FSOs can assist with the determining the cleared defense contractor facility storage capability. For example, there may be good arguments for a company to pursue either status as a Possessing or Non-Possessing company; it's a deliberate decision.

A risk assessment should identify the type of classified work necessary and where it should be performed. Building and storage should be considered. Is classified information more at risk at the contractor or customer site. Can work be performed in a government or prime contractor location instead of at the sub contractor? 

At The MAN, the FSO determined that they could better perform classified work at their customer location instead of becoming a possessing facility; part of risk assessment. They were able to demonstrate with their customer that the classified information is more secure at the customer location and less impacting on the CDC.

The CDC can be more in control of their security and classification destiny. 

FSOs should recognize their risk based decisions for negotiation power with customer on the DD Form 254 requirements; doing what they do best with what they have. No need in being intimidated, you can negotiate how best to meet your company needs.

Many small CDCs have employees with multiple hats such as CEO serving as FSO. Both have many tasks that must be balanced. In a two person company such as The MAN, both employees must access STEP and take CDSE training and document the results with certificates. They print of CDSE training certificates and document their required. 

Another idea is for FSOs to write their own training or use training available from Red Bike Publishing that FSOs can download and present; Annual Security Awareness, Insider Threat, Derivative Classified and other training.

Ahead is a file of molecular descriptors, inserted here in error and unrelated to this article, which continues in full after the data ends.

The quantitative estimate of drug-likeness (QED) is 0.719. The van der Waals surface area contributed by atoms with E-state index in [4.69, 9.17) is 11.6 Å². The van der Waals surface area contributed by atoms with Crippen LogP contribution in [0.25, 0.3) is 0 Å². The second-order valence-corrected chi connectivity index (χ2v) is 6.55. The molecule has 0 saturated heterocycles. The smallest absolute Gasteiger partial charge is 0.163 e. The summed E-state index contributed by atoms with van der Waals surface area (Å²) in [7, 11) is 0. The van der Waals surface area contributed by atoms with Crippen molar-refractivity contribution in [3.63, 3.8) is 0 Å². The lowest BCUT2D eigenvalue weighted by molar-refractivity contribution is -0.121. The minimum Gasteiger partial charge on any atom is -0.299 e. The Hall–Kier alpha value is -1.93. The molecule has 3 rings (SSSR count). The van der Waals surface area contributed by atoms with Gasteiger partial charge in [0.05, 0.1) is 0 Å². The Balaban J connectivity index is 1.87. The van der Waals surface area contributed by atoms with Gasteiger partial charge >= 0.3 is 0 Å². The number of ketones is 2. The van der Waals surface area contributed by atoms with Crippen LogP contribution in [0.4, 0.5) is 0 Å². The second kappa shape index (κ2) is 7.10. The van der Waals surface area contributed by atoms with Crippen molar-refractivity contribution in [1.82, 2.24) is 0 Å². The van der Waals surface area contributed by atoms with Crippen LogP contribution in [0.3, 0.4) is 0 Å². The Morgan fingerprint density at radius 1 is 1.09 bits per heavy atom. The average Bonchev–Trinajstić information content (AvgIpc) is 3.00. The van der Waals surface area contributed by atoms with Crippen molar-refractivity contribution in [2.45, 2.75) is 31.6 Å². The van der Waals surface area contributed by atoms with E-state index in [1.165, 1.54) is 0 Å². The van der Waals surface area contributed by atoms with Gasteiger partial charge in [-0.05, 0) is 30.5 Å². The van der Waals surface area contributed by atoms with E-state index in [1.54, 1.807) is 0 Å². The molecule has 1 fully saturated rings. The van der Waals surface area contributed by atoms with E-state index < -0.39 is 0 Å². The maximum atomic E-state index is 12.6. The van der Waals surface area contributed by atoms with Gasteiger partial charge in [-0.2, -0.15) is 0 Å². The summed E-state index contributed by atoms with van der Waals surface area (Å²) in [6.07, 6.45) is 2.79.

For simplicity and better efficiency each has JPAS access to manage each other's clearances. When DSS conducts reviews, Joe and Terri maintain files on all training, and security clearance documentation ready and available for security vulnerability assessments or DSS reviews. Additionally, they conduct their own self-inspections using the DSS self-inspection guides. Have insider threat program and training in place.

Here are a few bullet comments Joe and Terri offer as advice:

Ask questions
Negotiate 254 requirements
Conduct and document self inspection
Conduct and document security awareness training
Log into all the security systems (jpas) before you get locked out
Have all inspect-able items available and ready to present.

Hear the podcast:

Jeffrey W. Bennett, ISP is the owner of Red Bike Publishing Red Bike Publishing . He regularly consults, presents security training, and recommends export compliance and intellectual property protection countermeasures. He is an accomplished writer of non-fiction books, novels and periodicals. Jeff is an expert in security and has written many security books including: "Insider's Guide to Security Clearances" and "DoD Security Clearances and Contracts Guidebook", "ISP Certification-The Industrial Security Professional Exam Manual", and NISPOM/FSO Training".